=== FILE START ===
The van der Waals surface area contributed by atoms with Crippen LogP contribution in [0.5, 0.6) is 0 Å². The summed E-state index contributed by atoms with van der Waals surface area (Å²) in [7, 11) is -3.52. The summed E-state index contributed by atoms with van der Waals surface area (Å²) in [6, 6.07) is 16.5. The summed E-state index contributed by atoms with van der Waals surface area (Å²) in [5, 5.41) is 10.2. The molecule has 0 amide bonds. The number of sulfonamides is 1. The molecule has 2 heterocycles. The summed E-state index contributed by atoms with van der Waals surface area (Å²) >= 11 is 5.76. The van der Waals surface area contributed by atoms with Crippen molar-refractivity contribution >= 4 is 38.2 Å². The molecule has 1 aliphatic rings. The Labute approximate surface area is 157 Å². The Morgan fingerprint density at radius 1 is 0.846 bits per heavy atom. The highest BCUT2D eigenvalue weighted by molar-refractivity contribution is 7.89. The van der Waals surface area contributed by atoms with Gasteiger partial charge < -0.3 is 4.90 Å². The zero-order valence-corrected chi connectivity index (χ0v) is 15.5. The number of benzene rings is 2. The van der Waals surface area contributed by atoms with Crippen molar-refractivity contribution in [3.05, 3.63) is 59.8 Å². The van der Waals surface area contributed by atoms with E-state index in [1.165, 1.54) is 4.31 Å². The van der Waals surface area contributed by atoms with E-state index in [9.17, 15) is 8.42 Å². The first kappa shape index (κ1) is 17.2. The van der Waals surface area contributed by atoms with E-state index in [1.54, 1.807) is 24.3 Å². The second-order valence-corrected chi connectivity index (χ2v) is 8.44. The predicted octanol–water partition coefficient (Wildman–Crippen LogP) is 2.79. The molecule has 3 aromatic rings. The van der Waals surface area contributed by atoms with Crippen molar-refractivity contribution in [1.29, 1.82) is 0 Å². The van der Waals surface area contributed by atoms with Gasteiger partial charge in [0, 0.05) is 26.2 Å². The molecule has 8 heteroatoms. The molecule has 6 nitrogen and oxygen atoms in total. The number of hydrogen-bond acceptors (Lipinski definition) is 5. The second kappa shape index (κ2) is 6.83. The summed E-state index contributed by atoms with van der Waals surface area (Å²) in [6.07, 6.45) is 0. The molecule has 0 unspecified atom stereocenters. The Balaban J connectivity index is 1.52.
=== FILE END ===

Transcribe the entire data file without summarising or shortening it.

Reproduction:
The van der Waals surface area contributed by atoms with Crippen LogP contribution in [0.5, 0.6) is 0 Å². The summed E-state index contributed by atoms with van der Waals surface area (Å²) in [7, 11) is -3.52. The summed E-state index contributed by atoms with van der Waals surface area (Å²) in [6, 6.07) is 16.5. The summed E-state index contributed by atoms with van der Waals surface area (Å²) in [5, 5.41) is 10.2. The molecule has 0 amide bonds. The number of sulfonamides is 1. The molecule has 2 heterocycles. The summed E-state index contributed by atoms with van der Waals surface area (Å²) >= 11 is 5.76. The van der Waals surface area contributed by atoms with Crippen molar-refractivity contribution >= 4 is 38.2 Å². The molecule has 1 aliphatic rings. The Labute approximate surface area is 157 Å². The Morgan fingerprint density at radius 1 is 0.846 bits per heavy atom. The highest BCUT2D eigenvalue weighted by molar-refractivity contribution is 7.89. The van der Waals surface area contributed by atoms with Gasteiger partial charge < -0.3 is 4.90 Å². The zero-order valence-corrected chi connectivity index (χ0v) is 15.5. The number of benzene rings is 2. The van der Waals surface area contributed by atoms with Crippen molar-refractivity contribution in [3.05, 3.63) is 59.8 Å². The van der Waals surface area contributed by atoms with E-state index in [1.165, 1.54) is 4.31 Å². The van der Waals surface area contributed by atoms with E-state index in [9.17, 15) is 8.42 Å². The first kappa shape index (κ1) is 17.2. The van der Waals surface area contributed by atoms with E-state index in [1.54, 1.807) is 24.3 Å². The second-order valence-corrected chi connectivity index (χ2v) is 8.44. The predicted octanol–water partition coefficient (Wildman–Crippen LogP) is 2.79. The molecule has 3 aromatic rings. The van der Waals surface area contributed by atoms with Crippen molar-refractivity contribution in [1.29, 1.82) is 0 Å². The van der Waals surface area contributed by atoms with Gasteiger partial charge in [0, 0.05) is 26.2 Å². The molecule has 8 heteroatoms. The molecule has 6 nitrogen and oxygen atoms in total. The number of hydrogen-bond acceptors (Lipinski definition) is 5. The second kappa shape index (κ2) is 6.83. The summed E-state index contributed by atoms with van der Waals surface area (Å²) in [6.07, 6.45) is 0. The molecule has 0 unspecified atom stereocenters. The Balaban J connectivity index is 1.52.